"Are you paralyzed with fear? That's a good sign. Fear is good. Like self-doubt, fear is an indicator. Fear tells us what we have to do."
"Remember the rule of thumb: The more scared we are of a work or calling, the more sure we can be that we have to do it. Resistance is experienced as fear: the degree of fear equates the the strength of resistance. Therefore the more fear we feel about a specific enterprise, the more certain we can be that the enterprise is important to us and to the growth of our soul. That's why we feel so much resistance. If it meant nothing to us, there would be no resistance."
I'm trusting that. 

So, today I re-read, edited, rearranged passages, and talked out loud to myself about the story line. Tomorrow I will try to write at least 1500 more words or five, wait...tomorrow...I'll write however many pages I want. It helps to have an attitude, also.

College Days. Corny?  Nah!  Just attitude.

Monday, June 06, 2016


Tomorrow, June 7, is the 25th anniversary of my mother's death. Although I had it written in my calendar and thought about it at times over the last few weeks, it wasn't until I sat down on my front porch this morning to journal and make my list of "to do's" that I remembered today was the day...or so I thought.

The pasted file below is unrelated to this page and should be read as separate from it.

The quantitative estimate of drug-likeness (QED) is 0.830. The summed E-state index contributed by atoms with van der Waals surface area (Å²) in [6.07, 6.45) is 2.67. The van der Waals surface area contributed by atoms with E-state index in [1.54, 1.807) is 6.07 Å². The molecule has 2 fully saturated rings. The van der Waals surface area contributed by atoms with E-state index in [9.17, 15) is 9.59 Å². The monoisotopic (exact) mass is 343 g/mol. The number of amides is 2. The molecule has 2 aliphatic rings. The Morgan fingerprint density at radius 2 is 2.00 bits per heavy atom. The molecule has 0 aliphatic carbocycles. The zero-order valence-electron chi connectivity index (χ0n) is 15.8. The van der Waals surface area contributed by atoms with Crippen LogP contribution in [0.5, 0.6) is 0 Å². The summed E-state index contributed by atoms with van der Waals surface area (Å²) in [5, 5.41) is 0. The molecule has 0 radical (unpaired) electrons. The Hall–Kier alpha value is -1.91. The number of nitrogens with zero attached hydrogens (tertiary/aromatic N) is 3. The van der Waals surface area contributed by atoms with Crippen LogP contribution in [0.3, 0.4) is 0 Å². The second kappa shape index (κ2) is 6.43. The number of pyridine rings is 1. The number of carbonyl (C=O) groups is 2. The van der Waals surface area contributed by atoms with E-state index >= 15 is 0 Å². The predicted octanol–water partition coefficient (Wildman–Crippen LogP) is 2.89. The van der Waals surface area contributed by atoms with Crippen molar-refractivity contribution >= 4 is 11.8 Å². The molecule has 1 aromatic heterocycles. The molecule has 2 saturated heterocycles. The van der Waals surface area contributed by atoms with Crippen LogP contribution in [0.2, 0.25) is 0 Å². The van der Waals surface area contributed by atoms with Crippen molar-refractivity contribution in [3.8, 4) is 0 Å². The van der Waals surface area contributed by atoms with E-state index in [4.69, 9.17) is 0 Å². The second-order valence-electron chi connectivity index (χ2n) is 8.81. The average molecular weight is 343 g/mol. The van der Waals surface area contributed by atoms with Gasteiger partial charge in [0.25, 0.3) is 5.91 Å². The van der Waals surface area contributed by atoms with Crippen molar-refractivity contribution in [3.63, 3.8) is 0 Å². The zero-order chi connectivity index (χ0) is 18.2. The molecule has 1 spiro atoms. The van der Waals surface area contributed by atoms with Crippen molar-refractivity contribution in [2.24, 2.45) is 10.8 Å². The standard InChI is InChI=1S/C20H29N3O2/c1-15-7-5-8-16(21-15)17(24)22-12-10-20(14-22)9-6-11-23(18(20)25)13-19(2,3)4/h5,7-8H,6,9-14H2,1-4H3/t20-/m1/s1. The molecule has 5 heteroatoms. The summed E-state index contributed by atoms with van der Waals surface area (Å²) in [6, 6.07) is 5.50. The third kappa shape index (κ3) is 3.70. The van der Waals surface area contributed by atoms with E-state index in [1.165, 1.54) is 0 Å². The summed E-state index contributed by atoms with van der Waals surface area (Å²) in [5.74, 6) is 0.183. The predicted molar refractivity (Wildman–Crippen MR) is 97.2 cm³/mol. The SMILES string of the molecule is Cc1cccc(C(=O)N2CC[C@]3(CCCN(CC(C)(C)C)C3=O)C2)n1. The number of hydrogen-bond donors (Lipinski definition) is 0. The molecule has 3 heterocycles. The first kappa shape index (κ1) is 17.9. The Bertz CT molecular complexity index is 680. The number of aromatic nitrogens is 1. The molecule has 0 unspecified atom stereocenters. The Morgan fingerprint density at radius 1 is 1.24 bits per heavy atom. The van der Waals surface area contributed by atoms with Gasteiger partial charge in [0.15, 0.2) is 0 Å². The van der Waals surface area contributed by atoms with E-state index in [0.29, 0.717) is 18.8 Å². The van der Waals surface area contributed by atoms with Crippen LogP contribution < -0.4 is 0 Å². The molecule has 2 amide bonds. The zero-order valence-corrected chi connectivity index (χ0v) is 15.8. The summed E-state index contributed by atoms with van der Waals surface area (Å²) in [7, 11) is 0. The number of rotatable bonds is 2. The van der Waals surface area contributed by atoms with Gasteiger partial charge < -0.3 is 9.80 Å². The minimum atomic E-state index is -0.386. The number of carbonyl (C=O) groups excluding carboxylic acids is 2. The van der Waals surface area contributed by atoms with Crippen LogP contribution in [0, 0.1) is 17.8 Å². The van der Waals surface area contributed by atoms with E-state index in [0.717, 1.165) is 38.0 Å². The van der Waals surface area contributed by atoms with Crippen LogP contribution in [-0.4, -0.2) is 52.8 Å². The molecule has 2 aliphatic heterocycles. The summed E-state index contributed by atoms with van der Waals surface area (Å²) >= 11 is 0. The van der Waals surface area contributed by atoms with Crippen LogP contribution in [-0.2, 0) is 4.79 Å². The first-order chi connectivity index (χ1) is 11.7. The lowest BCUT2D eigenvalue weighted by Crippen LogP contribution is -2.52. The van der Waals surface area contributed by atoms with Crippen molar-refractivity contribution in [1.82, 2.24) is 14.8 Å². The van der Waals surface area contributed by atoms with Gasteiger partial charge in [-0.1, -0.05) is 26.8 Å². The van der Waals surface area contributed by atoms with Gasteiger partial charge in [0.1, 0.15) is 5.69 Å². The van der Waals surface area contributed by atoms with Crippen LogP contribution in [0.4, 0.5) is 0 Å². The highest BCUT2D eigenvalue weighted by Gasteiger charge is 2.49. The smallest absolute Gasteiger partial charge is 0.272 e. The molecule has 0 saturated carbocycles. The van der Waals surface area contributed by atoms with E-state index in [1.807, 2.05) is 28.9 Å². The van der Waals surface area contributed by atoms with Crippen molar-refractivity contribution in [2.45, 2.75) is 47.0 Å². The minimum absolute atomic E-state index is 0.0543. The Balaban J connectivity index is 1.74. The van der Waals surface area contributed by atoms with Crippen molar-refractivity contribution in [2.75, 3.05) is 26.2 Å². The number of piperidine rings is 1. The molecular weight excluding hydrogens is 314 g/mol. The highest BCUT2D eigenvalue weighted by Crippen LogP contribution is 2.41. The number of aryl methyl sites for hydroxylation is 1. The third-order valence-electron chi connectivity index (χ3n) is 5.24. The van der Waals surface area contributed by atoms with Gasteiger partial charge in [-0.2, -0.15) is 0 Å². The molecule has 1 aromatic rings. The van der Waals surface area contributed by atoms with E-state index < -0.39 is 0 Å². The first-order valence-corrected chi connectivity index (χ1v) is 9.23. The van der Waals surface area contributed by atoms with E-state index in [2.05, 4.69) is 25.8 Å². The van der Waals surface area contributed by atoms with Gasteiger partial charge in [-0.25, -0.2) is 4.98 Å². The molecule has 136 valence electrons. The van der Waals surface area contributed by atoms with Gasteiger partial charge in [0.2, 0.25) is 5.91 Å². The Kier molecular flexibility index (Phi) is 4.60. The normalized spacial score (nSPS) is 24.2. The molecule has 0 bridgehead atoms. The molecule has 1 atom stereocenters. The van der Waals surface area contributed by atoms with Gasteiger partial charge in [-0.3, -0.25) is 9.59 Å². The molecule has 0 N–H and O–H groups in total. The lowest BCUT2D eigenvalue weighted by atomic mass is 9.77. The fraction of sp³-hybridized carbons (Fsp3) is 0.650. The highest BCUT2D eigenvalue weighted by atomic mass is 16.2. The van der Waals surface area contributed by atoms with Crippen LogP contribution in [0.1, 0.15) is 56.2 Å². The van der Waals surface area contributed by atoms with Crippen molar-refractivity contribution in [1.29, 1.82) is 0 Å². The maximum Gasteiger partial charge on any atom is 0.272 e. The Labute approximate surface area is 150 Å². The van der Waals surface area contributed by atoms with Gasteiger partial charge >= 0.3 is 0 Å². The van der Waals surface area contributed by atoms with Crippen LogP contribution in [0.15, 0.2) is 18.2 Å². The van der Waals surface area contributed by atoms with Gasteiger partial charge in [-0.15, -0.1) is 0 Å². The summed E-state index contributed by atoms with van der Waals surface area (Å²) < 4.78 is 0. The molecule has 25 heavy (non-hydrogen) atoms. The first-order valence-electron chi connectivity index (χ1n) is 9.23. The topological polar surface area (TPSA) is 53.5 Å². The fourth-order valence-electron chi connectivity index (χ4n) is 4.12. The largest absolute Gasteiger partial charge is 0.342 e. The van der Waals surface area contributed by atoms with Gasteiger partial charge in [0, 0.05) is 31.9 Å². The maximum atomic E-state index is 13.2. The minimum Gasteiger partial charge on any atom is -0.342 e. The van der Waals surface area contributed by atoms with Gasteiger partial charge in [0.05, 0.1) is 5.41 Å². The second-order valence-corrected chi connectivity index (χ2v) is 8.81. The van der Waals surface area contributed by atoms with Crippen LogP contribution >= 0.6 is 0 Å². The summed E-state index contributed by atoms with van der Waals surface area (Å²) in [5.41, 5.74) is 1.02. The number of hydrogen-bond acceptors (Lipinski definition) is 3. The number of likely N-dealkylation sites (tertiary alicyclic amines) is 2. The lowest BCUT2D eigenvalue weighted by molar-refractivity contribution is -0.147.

What reminded me again was the weather. It was exactly like today, not on the morning of her death like I had thought, but on the day before, when I was alone with her and said my good-byes. I guess that day just stuck. I remember the tearful walk I took afterwards through the grounds of Hospice. It was a cool day for June, breezy, and the sun dappled down between the leaves of all the trees. Flower colors popped in all that brightness. As I walked in and out of shade and sunlight on the brick paths, I remember the pleasantness of being physically comfortable and the sorrow of being emotionally wrought.